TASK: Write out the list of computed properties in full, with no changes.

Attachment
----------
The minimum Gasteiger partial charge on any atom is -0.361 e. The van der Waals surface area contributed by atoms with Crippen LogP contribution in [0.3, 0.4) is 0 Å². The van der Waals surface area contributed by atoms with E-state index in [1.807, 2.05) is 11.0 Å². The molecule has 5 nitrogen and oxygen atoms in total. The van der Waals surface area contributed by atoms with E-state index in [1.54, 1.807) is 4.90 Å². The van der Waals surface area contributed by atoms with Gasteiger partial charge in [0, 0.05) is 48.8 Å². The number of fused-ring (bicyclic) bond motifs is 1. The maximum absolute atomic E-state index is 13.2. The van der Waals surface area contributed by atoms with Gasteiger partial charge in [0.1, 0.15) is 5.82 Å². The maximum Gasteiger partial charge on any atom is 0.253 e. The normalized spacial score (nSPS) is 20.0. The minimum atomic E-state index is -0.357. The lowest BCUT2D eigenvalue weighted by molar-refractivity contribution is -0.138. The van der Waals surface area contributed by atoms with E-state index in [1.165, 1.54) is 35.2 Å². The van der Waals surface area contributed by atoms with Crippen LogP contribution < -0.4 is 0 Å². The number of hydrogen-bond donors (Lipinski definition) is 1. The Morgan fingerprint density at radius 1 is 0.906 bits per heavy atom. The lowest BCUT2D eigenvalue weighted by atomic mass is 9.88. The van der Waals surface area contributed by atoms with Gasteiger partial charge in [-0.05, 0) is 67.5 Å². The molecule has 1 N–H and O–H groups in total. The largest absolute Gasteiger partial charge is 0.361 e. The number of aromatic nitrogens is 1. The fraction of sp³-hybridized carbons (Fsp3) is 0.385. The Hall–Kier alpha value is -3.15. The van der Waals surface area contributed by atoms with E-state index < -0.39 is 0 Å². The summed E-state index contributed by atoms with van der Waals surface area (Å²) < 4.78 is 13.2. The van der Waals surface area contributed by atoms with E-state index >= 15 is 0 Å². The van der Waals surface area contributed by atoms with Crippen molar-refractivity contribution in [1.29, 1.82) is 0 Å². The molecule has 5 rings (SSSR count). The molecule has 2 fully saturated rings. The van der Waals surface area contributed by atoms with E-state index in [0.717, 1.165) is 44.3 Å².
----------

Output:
The minimum Gasteiger partial charge on any atom is -0.361 e. The van der Waals surface area contributed by atoms with Crippen LogP contribution in [0.3, 0.4) is 0 Å². The van der Waals surface area contributed by atoms with E-state index in [1.807, 2.05) is 11.0 Å². The molecule has 5 nitrogen and oxygen atoms in total. The van der Waals surface area contributed by atoms with E-state index in [1.54, 1.807) is 4.90 Å². The van der Waals surface area contributed by atoms with Gasteiger partial charge in [0, 0.05) is 48.8 Å². The number of fused-ring (bicyclic) bond motifs is 1. The maximum absolute atomic E-state index is 13.2. The van der Waals surface area contributed by atoms with Gasteiger partial charge in [0.1, 0.15) is 5.82 Å². The maximum Gasteiger partial charge on any atom is 0.253 e. The normalized spacial score (nSPS) is 20.0. The minimum atomic E-state index is -0.357. The lowest BCUT2D eigenvalue weighted by molar-refractivity contribution is -0.138. The van der Waals surface area contributed by atoms with E-state index in [1.165, 1.54) is 35.2 Å². The van der Waals surface area contributed by atoms with Crippen LogP contribution < -0.4 is 0 Å². The number of hydrogen-bond donors (Lipinski definition) is 1. The Morgan fingerprint density at radius 1 is 0.906 bits per heavy atom. The lowest BCUT2D eigenvalue weighted by atomic mass is 9.88. The van der Waals surface area contributed by atoms with Gasteiger partial charge in [-0.05, 0) is 67.5 Å². The molecule has 1 N–H and O–H groups in total. The largest absolute Gasteiger partial charge is 0.361 e. The number of aromatic nitrogens is 1. The fraction of sp³-hybridized carbons (Fsp3) is 0.385. The Hall–Kier alpha value is -3.15. The van der Waals surface area contributed by atoms with E-state index < -0.39 is 0 Å². The summed E-state index contributed by atoms with van der Waals surface area (Å²) < 4.78 is 13.2. The van der Waals surface area contributed by atoms with E-state index >= 15 is 0 Å². The van der Waals surface area contributed by atoms with Crippen molar-refractivity contribution in [1.29, 1.82) is 0 Å². The molecule has 5 rings (SSSR count). The molecule has 2 fully saturated rings. The van der Waals surface area contributed by atoms with E-state index in [0.717, 1.165) is 44.3 Å².